The new TV seasons -- soldiers, sci-fi and scares from real life

The previous blog took an overview of the current TV world; this one views some of this fall's key trends. These are part of the season-preview package I sent to papers; coming next are separate breakdowns on the new sci-fi, military, comedy and drama shows.


By Mike Hughes

What can we expect
from this new TV season? Well ... a lot of everything.

There will be an
overload of scary sci-fi creatures and of scary, real-life killers.
There will be new batches of soldiers and singers and such. And there
will be quirks; for instance:

-- The new “Star
Trek” show doesn't look much like a “Star Trek” ... but another
show (Fox's “The Orville”) DOES look and feel like “Trek.”

-- Most networks are
trying fantasy shows; Fox has three new ones this fall, plus an
“X-Files” return at mid-season. But the CW -- which has been
sci-fi obsessed – has no new ones. It's adding a military show --
“'Valor is extending the CW brand,” producer Mark Pedowitz said
-- and a “Dynasty” remake.

Yes, “Dynasty”
is back; that's one of this year's mini-trends. Here's a sampling:

The old is new

TV keeps
reharvesting its old shows. This fall brings remakes of “Dynasty”
and “S.W.A.T.,” plus the return of “Will & Grace”; by
spring, we'll have “Roseanne,” “X-Files” and “American

Some of that
requires scrambling. “Roseanne” will forget that it killed Dan in
the series finale; “Will & Grace” will also ignore its
finish. “The finale was written when there was no anticipation of
ever continuing the show,” said NBC chief Bob Greenblatt.

Occasionally -- “Lethal Weapon,” “MacGyver,” “Hawaii
Five-0” -- such things succeed, so new ideas

keep popping up.
“You can't imagine the re-dos we're batting back,” said NBC's
Jennifer Salke.

She won't mention
which shows she's rejected, but the mind swirls. So far, no one has
tried remakes of “F Troop,” “My Mother the Car” or “Cap'n
Billy's Mississippi Music Hall.”

True crime prospers

A year ago, “The
People v. O.J. Simpson” gobbled up praise and awards. Hollywood

“There's an
audience that loves those true crime, lurid stories,” Greenblatt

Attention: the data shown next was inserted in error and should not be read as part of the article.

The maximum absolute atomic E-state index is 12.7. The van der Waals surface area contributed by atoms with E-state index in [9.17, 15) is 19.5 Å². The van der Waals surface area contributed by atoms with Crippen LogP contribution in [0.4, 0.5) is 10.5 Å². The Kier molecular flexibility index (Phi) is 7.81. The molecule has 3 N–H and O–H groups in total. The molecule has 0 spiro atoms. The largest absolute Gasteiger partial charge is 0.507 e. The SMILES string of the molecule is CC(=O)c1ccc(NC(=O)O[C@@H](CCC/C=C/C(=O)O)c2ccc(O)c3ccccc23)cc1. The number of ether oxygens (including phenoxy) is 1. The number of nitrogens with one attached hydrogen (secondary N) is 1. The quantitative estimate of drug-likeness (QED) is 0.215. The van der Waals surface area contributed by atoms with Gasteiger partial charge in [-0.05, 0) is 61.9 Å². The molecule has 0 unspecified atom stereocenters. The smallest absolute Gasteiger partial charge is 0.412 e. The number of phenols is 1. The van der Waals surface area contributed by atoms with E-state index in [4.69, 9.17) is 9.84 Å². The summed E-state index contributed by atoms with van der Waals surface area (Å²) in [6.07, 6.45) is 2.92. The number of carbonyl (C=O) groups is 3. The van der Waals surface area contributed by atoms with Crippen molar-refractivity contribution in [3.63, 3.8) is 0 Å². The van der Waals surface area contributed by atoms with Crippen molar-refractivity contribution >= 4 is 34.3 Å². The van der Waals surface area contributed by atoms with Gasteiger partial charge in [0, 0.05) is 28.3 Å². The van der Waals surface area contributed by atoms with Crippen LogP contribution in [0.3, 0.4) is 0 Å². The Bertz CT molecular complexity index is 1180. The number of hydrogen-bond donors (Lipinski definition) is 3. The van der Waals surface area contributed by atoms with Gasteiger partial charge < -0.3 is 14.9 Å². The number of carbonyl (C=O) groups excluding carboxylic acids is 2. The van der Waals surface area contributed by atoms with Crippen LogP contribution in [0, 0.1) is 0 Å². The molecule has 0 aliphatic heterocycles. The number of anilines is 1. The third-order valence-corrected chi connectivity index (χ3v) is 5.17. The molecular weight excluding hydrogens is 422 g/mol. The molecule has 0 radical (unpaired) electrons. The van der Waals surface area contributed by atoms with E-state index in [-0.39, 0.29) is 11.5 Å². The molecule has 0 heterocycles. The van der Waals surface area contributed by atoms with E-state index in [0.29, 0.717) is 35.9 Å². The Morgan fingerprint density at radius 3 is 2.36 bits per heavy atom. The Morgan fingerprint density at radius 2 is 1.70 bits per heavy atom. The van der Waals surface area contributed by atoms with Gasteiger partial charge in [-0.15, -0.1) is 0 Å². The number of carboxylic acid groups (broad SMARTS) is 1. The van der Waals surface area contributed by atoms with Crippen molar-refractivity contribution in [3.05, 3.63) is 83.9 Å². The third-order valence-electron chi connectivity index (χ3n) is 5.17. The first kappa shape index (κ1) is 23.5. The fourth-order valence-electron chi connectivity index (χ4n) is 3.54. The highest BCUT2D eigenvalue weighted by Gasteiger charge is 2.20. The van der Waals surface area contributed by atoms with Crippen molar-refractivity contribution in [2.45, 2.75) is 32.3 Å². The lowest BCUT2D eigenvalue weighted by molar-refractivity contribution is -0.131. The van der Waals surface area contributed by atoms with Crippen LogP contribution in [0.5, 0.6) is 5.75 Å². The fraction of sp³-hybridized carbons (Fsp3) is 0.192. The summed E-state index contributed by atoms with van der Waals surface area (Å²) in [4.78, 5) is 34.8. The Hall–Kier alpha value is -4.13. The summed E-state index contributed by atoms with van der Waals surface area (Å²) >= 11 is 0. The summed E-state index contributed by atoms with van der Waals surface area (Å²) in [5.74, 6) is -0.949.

There are the quick,
one-time stories. They fill up news magazines (“Dateline,”
“20/20,” “48 Hours”), cable movies and more. Oxygen has
switched over to all-true-cirme, joining Investigation Discovery.

And there are bigger
projects, hoping for O.J.-style depth.

The “Law &
Order” producers will re-tell the Menendez Brothers case over eight
NBC hours, with Edie Falco (“Sopranos”) as colorful lawyer Leslie
Abramson. Writer-producer Rene Balcer, Greenblatt says, has “a
treasure trove of information and research.”

In November,
Lifetime will have kidnap victim Elizabeth Smart telling her story,
in both a movie and a documentary. At the same time, Oscar-nominated
documentary-maker Joe Berlinger retells the story of the Clutter
Family murders – the subject of Truman Capote's “In Cold Blood.”
And in January, the “O.J.” producers are back on FX, with the
lushly filmed “The Assassination of Gianni Versace.”

And more

-- After the
failures of its music shows – from “Duets” to “Boy Band” --
ABC will try an “American Idol” revival, spending a fortune for
Ryan Seacrest to host and Katy Perry to judge. Fox, which once soared
with “Idol,” counters with a music show called “The Four,”
but may wait until summer. “I don't anticipate that we'll put it up
against 'The Voice' and 'American Idol,'” programmer Dana Walden

-- Cable and the
streaming channels have already launched strong dramas, including
“Mr. Mercedes” and “Get Shorty.” That was just a warm-up, as
evidenced by the Sept. 10 line-up: HBO starts its ambitious “The
Deuce” ... Starz returns its popular “Outlander” ... and
Sundance launches a compelling, three-night mini-series: “Top of
the Lake: China Girl.”

-- And PBS keeps
swiping attention, peaking Sept. 17 with Ken Burns' epic “The
Vietnam War.” For 10 nights and 20 hours, the best TV will be on a
free channel that doesn't have commercials.